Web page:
Preparation of the hippocampal brain sections and neuronal cell count
A wealth of studies discovered significantly higher neurodegenerative changes and a more distinct pyramidal cell loss in the CA-1 hippocampal area than the other brain areas of the 2VO rat model.,, This is why we selected the CA-1 area, which has a selective vulnerability to neurodegenerative changes that were thought to be related to the relatively lower capillary vascularity and a more susceptible blood–brain barrier to leakage after significant reduction in CBF. Hence, the CA-1 region is more liable to excitotoxicity and later on neurodegeneration. Briefly, on the paraffin-embedded blocks of the hippocampal brain, sections were cut at 5-μm thickness on a rotary microtome (Leica RM2235). The sections were stained with Cresyl violet. Neuronal cell counting was performed on the sections stained with Cresyl violet using TEM (LIBRA 120-ZEISS Microscopy LLC, Thornwood, NY, USA). The number of viable neurons in the CA-1 region of the hippocampus (the cells of stratum pyramidale) was analyzed and counted within 1-mm horizontal distance of the CA-1 region of the hippocampus of all slides. Viable pyramidal neurons in the CA-1 area are typically triangular in shape, with well-demarcated boundaries, a clear distinct nucleus, and a relatively lightly stained cytoplasm. Conversely, shrunken pyramidal cells, which showed a poorly defined, irregular neuronal cell membrane with a dark pyknotic cytoplasm and indistinguishable nucleus, were considered as nonviable neurons.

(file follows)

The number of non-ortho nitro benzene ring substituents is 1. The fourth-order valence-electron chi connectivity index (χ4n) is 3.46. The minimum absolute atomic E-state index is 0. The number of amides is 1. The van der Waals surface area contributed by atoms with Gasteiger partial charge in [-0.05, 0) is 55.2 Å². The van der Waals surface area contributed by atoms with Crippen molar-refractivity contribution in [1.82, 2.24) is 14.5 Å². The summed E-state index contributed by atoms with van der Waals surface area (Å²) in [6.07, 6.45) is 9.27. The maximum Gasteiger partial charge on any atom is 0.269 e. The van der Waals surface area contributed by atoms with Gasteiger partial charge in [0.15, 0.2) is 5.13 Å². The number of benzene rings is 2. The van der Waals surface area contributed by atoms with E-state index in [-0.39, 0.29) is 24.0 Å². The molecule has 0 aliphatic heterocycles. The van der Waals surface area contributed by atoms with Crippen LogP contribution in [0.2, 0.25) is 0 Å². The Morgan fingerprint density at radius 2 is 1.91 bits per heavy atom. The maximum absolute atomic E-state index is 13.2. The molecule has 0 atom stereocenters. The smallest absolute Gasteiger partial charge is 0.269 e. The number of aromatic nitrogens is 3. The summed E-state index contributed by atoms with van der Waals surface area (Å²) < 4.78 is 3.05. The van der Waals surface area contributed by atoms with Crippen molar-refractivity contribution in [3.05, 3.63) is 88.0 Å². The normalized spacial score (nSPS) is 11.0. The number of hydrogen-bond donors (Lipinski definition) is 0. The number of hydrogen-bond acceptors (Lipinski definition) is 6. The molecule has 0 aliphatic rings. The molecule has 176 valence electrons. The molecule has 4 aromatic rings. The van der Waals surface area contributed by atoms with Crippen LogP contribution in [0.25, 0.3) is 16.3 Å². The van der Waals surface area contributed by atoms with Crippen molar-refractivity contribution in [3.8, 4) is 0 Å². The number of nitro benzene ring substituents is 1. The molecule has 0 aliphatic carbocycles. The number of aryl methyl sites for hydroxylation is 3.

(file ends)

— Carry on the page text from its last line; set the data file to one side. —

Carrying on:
Estimation of lipid peroxidation